“I want you to do my portrait at once.”Most of the servants were bribed by the Jacobins to spy upon their masters, and knew much better than they what was going on in France. Many of  them used to go and meet the courrier who told them much more than was contained in the letters he brought. After having lived two years and a half in Italy, chiefly in Rome, Mme. Le Brun began to think of returning to France.
The party who, like the more sensible and moderate reformers, wished only for the abolition of abuses, and for such considerable reforms in the government and laws as should give freedom and gradual prosperity to the whole nation, without destroying or plundering one class for the benefit of another, vainly imagined that they would establish a constitution like that which in England had been the growth of centuries, in a few days or weeks, amongst a people totally different in every characteristic, quite unaccustomed to freedom, self-government, or calm deliberation, and exasperated by generations of tyranny.
They were kept a fortnight at the Hague by the storms and shipwrecks going on, but early in January they decided to embark for England. The cold was fearful, and, wrapped in fur cloaks, fur boots and caps, they set off to drive seven or eight leagues perched on the top of open baggage waggons, seated upon the boxes, so unsafe that the Baron de Breteuil, who was with them, fell off and put his wrist out.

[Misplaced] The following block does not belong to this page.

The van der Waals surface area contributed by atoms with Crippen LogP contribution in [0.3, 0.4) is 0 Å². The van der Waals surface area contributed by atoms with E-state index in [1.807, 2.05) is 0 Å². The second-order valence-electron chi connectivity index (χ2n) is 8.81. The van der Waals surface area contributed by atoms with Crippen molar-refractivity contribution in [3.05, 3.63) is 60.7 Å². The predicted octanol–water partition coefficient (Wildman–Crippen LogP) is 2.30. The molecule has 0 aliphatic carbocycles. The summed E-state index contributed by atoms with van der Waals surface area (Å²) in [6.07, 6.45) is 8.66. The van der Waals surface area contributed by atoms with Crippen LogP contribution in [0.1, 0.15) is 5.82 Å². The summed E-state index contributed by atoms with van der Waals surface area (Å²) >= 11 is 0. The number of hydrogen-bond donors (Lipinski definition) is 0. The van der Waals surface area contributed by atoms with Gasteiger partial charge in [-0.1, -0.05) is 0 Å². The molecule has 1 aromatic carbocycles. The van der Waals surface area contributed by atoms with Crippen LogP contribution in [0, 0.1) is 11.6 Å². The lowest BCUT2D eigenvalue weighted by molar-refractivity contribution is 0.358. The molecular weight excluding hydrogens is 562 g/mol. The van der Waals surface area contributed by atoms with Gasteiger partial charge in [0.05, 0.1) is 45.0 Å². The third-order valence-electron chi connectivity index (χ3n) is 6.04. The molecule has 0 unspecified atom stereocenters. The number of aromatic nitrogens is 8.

Sheridan took the matter up, the postillions were examined, but all they said was that a strange gentleman had taken them to a public-house and bribed them to take the road they had followed. The hired servant had disappeared. Not wishing to spend the time or money necessary to bring this mysterious affair into a law court, they did nothing more about it, and never understood why it had happened, or what was intended, or anything concerning it.In many ways it is probable that no one was more capable of giving a first-rate education than Mme. de Genlis, who had herself so much knowledge and experience, such superior talents and genuine love of art, books and study. She was also careful and strict in the religious education of her pupils, and perfectly free from any of the atheistic opinions of the day.
Mme. de Tessé, alarmed by the conduct of the government of Fribourg, sold her property there, and resolved to go far north, as the French armies seemed to be spreading all over central and southern Europe.They began by attending the sale of a magnificent collection of pictures at Brussels, and were received with great kindness and attention by the Princesse d’Aremberg, Prince de Ligne, and many of the most distinguished persons in society.
It was time. The day before they left a stone was thrown in at the window just where Mademoiselle d’Orléans had been sitting; if it had struck her it might have killed her. It struck her hat which she had hung on the top of a chair. A shower of stones followed, breaking the windows and arousing the Duc de Chartres and their only manservant, who  had gone to bed, and who rushed out into the garden, but only in time to hear the hurrying foot-steps of the escaping rascals.
He began at once to draw a horse so well and so boldly that murmurs arose.
She found as usual plenty of friends, the Princesse Joseph de Monaco and Duchesse de Fleury amongst others, and the Baron de Talleyrand, then French Ambassador. They made excursions to Vesuvius, Pompei, Capri, Ischia, and all the lovely places in the neighbourhood.详情
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